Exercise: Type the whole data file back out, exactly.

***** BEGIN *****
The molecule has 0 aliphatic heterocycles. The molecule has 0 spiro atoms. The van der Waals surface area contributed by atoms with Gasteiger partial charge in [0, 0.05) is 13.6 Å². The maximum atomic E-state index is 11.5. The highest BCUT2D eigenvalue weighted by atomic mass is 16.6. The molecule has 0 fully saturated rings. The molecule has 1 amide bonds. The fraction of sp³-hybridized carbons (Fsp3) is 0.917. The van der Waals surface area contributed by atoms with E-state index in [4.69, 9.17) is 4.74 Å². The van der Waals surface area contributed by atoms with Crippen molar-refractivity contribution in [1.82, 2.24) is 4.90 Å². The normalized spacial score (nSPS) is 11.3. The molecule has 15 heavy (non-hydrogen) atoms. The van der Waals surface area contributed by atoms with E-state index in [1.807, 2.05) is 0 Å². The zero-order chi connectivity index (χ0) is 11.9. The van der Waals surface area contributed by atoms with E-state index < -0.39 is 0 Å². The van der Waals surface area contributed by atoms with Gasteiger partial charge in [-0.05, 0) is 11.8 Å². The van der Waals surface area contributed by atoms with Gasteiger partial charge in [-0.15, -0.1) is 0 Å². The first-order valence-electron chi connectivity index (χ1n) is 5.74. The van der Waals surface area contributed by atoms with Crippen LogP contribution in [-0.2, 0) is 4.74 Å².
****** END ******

The molecule has 0 aliphatic heterocycles. The molecule has 0 spiro atoms. The van der Waals surface area contributed by atoms with Gasteiger partial charge in [0, 0.05) is 13.6 Å². The maximum atomic E-state index is 11.5. The highest BCUT2D eigenvalue weighted by atomic mass is 16.6. The molecule has 0 fully saturated rings. The molecule has 1 amide bonds. The fraction of sp³-hybridized carbons (Fsp3) is 0.917. The van der Waals surface area contributed by atoms with E-state index in [4.69, 9.17) is 4.74 Å². The van der Waals surface area contributed by atoms with Crippen molar-refractivity contribution in [1.82, 2.24) is 4.90 Å². The normalized spacial score (nSPS) is 11.3. The molecule has 15 heavy (non-hydrogen) atoms. The van der Waals surface area contributed by atoms with E-state index in [1.807, 2.05) is 0 Å². The zero-order chi connectivity index (χ0) is 11.9. The van der Waals surface area contributed by atoms with E-state index < -0.39 is 0 Å². The van der Waals surface area contributed by atoms with Gasteiger partial charge in [-0.05, 0) is 11.8 Å². The van der Waals surface area contributed by atoms with Gasteiger partial charge in [-0.15, -0.1) is 0 Å². The first-order valence-electron chi connectivity index (χ1n) is 5.74. The van der Waals surface area contributed by atoms with Crippen LogP contribution in [-0.2, 0) is 4.74 Å².